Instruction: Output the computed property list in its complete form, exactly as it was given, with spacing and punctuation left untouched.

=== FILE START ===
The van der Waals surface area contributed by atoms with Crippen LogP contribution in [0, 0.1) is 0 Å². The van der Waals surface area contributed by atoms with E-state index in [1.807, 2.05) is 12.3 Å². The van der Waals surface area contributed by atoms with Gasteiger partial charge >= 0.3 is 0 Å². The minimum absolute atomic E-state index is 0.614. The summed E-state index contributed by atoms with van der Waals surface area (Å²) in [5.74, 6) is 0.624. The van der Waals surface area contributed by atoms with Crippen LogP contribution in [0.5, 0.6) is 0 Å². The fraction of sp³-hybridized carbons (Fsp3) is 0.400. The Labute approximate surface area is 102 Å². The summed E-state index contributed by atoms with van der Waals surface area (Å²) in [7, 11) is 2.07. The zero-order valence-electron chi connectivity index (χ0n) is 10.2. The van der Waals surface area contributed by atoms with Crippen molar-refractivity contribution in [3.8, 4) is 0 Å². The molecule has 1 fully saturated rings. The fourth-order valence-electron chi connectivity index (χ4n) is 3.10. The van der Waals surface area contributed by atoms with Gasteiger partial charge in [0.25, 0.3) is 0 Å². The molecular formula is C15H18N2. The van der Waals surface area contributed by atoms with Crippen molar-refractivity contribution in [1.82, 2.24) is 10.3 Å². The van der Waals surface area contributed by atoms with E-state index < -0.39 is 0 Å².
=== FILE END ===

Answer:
The van der Waals surface area contributed by atoms with Crippen LogP contribution in [0, 0.1) is 0 Å². The van der Waals surface area contributed by atoms with E-state index in [1.807, 2.05) is 12.3 Å². The van der Waals surface area contributed by atoms with Gasteiger partial charge >= 0.3 is 0 Å². The minimum absolute atomic E-state index is 0.614. The summed E-state index contributed by atoms with van der Waals surface area (Å²) in [5.74, 6) is 0.624. The van der Waals surface area contributed by atoms with Crippen LogP contribution in [0.5, 0.6) is 0 Å². The fraction of sp³-hybridized carbons (Fsp3) is 0.400. The Labute approximate surface area is 102 Å². The summed E-state index contributed by atoms with van der Waals surface area (Å²) in [7, 11) is 2.07. The zero-order valence-electron chi connectivity index (χ0n) is 10.2. The van der Waals surface area contributed by atoms with Crippen molar-refractivity contribution in [3.8, 4) is 0 Å². The molecule has 1 fully saturated rings. The fourth-order valence-electron chi connectivity index (χ4n) is 3.10. The van der Waals surface area contributed by atoms with Gasteiger partial charge in [0.25, 0.3) is 0 Å². The molecular formula is C15H18N2. The van der Waals surface area contributed by atoms with Crippen molar-refractivity contribution in [1.82, 2.24) is 10.3 Å². The van der Waals surface area contributed by atoms with E-state index < -0.39 is 0 Å².